18. To all this great advice, I’d add: research, as best you are able, your potential new dog’s behavioral issues, and be prepared to spend $$$ on behavioral support and training when you first adopt. We adopted our amazing mixed breed when she was around two, and nothing in the fostering notes indicated that although she loves people, she is extremely, extremely dog aggressive. We learned this quickly as we walked her on the city streets. If you *do* realize that your dog has a serious behavioral issue, splurge for one-on-one training sessions with a trainer who really gets your dog. As first time dog owners, we didn’t realize how outside the norm our dog’s behavior was, and multiple dog training schools put us in “reactive dog” group classes that in hindsight made her reactivity way, way worse–but at the time, we were spooked by the high cost of private training, and all these businesses kept telling us we just needed to “socialize” her and be better owners, neither of which was enough to help her. It would have been worth it, though. After we’d owned her for a few years, constantly working on helping her manage her reactivity, her leash broke on a walk and she severely injured someone else’s dog. We paid all the vet bills for the other dog–thousands of dollars–and dealt with the emotional fallout and frustration that our years of behavioral training efforts hadn’t mattered when we needed it most. Once we found a trainer who worked for us, though, she improved rapidly, even though she’ll never be the kind of dog to play at the dog park. That being said, these behavioral issues have financial consequences. We can’t do a dog-sitting swap with any current dog owners, and we prefer to pay professional walkers with behavioral training to care for her when we travel. I’m not sure how to advise here–not for a million dollars would I ever trade away the relationship I have with this weird, wonderful critter–but if behavioral problems emerge, tackle them early, assertively, and don’t pinch pennies. Additionally, if you’re adopting, budget for the possibility that your pup will need substantial behavioral support early on. Research different rescue organizations–I later learned that the organization where we adopted had a reputation among local trainers for not doing due diligence about behavioral issues. And don’t fall prey to dog-oriented businesses (or well meaning folks who don’t know your specific dog) that encourage you to do it yourself–some rescue dogs have behavioral issues that don’t respond to clickers, treats and basic training alone. Our dog has taught us patience, forgiveness of ourselves and others, better ways to react to anxiety-provoking stimuli, and a preternatural ability to find any squirrels in the vicinity. But these were expensive lessons.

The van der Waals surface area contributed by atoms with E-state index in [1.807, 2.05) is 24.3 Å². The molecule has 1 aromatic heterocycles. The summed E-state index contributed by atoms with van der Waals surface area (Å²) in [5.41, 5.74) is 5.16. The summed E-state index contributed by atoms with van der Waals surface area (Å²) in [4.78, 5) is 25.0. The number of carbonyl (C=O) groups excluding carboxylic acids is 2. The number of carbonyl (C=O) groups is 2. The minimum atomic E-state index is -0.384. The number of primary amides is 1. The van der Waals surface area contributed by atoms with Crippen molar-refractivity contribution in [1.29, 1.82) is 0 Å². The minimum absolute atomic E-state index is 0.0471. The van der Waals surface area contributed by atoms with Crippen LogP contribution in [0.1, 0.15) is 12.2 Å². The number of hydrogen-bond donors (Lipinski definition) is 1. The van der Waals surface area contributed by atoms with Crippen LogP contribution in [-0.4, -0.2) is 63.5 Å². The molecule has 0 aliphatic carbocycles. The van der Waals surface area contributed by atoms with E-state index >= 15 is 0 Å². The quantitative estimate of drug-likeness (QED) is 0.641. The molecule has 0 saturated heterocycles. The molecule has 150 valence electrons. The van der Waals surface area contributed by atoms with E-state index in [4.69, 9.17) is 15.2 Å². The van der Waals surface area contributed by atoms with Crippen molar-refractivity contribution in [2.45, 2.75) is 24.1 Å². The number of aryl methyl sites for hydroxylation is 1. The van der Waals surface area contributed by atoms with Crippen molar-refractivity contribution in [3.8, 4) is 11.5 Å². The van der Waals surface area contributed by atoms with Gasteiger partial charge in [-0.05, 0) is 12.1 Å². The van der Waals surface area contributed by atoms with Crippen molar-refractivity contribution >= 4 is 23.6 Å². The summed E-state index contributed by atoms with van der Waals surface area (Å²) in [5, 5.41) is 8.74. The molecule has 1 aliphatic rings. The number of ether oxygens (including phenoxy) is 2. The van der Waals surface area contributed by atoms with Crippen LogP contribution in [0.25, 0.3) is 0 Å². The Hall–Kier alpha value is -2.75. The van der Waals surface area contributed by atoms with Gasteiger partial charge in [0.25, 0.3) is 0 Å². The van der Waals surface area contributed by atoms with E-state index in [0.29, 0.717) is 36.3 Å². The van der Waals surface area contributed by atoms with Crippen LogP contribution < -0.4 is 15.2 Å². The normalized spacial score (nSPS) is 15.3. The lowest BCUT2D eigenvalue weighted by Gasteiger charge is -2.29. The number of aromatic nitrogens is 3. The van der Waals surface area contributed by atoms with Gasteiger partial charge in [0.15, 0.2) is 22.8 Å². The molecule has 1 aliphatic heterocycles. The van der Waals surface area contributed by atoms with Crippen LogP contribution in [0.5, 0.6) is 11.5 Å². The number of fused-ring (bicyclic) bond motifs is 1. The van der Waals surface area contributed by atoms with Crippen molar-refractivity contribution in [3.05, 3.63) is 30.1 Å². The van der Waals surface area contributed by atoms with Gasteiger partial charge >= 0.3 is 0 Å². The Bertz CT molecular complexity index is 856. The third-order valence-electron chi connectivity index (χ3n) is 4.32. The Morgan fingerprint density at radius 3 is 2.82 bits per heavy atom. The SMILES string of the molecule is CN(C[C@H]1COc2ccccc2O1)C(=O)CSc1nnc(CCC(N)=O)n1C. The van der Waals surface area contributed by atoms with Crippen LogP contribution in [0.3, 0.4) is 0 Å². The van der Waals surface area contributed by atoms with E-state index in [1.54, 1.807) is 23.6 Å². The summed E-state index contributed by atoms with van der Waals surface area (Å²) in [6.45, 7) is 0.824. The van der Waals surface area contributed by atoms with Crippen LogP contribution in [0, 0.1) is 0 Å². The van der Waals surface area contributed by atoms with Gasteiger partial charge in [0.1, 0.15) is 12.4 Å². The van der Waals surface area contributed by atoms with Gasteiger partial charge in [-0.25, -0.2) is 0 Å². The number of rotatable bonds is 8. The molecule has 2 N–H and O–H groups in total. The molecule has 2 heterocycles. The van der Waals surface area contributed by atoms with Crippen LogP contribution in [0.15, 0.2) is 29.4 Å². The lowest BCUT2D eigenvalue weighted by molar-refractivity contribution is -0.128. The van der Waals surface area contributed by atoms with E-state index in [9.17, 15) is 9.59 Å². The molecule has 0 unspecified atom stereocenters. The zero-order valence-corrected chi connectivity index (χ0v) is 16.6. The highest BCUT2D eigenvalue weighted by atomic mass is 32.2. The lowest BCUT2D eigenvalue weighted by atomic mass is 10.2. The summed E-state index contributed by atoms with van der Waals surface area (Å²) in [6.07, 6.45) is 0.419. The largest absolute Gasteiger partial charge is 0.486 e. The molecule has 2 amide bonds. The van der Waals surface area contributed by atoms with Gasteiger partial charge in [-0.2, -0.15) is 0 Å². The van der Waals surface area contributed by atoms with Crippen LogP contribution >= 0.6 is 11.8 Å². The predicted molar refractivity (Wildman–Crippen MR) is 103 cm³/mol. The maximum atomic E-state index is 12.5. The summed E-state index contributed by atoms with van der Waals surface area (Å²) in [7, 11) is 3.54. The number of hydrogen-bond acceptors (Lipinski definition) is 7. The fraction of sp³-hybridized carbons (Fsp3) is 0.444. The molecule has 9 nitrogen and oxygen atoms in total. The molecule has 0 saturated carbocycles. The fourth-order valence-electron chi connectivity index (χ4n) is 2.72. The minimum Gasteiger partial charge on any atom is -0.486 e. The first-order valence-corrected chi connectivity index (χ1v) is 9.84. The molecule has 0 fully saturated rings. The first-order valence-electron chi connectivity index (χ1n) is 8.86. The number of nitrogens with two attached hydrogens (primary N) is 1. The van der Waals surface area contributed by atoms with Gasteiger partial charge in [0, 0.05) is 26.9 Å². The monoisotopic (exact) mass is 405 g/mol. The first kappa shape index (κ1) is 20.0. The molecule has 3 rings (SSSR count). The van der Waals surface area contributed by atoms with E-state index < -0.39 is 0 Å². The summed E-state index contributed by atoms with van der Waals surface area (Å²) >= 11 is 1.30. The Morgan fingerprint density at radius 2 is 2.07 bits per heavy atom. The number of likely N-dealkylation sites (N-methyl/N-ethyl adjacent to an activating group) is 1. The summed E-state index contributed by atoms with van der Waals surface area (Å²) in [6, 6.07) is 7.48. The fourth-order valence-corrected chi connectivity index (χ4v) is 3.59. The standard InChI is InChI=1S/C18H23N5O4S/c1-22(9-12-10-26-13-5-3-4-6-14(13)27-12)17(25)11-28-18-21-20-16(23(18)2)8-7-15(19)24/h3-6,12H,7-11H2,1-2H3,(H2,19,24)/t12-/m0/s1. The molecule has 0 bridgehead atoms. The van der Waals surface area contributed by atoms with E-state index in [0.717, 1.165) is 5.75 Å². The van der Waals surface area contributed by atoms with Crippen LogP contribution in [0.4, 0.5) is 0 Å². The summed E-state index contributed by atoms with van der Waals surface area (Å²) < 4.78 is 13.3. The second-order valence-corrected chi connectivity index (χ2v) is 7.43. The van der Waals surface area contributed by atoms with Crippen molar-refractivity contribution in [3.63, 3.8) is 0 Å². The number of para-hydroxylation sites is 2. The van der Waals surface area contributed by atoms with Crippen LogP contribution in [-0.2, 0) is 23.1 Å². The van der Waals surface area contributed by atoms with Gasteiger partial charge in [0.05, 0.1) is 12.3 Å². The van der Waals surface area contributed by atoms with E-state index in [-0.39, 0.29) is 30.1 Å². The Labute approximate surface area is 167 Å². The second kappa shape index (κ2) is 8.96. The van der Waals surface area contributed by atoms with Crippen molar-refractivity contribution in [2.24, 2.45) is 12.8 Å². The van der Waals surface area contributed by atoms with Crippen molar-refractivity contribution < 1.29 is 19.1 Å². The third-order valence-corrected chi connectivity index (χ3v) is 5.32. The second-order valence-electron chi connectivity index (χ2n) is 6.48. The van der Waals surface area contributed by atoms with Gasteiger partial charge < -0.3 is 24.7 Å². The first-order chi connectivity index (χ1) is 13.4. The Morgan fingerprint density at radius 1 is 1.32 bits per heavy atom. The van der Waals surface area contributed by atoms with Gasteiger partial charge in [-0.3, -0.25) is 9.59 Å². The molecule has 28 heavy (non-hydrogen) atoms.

1. I think this is really great information, especially for first-time dog owners. Even just being aware that you might not be able to swap dog-sitting services with other people–my dog isn’t great with most other dogs so this isn’t an option for us, either.

    2. This can happen with non-rescue dogs also! Not just rescues. There are plenty of behaviorists who have purebreds with similar behavior issues.

  19. If even these costs are too much for you at this time, consider fostering an animal! Many shelters will provide some, if not all, the supplies needed to care for the animal while they’re staying in your home. YES, this means you ultimately have to give the animal back but you helped save a life! Think of it as making lots of new friends instead of only one new friend :). I have fostered around 25 cats total over the past 4ish years. The first time bringing the cat back was very hard. The second time, a little less hard. The third time on, it became a celebration, a graduation day.

    Also, if you own a pet, make sure you either have insurance or self-insure for their senior years. The costs go up just like a human, as they develop chronic conditions. There are times where your animal may need an ultrasound or testing done. To me, that is part of what you signed up for. You shouldn’t put an animal down until you know what is wrong with it and what the outcomes were. One of our cats died a month ago and her final days were quite costly. But we had a diagnosis, and we had an idea of what the different treatments were and what their likely outcomes were (not good). Since we knew that it was unlikely that medical treatment would help in her case it was time to put her down. I can rest easy knowing I made an informed decision. And we had our emergency fund to help us during this time.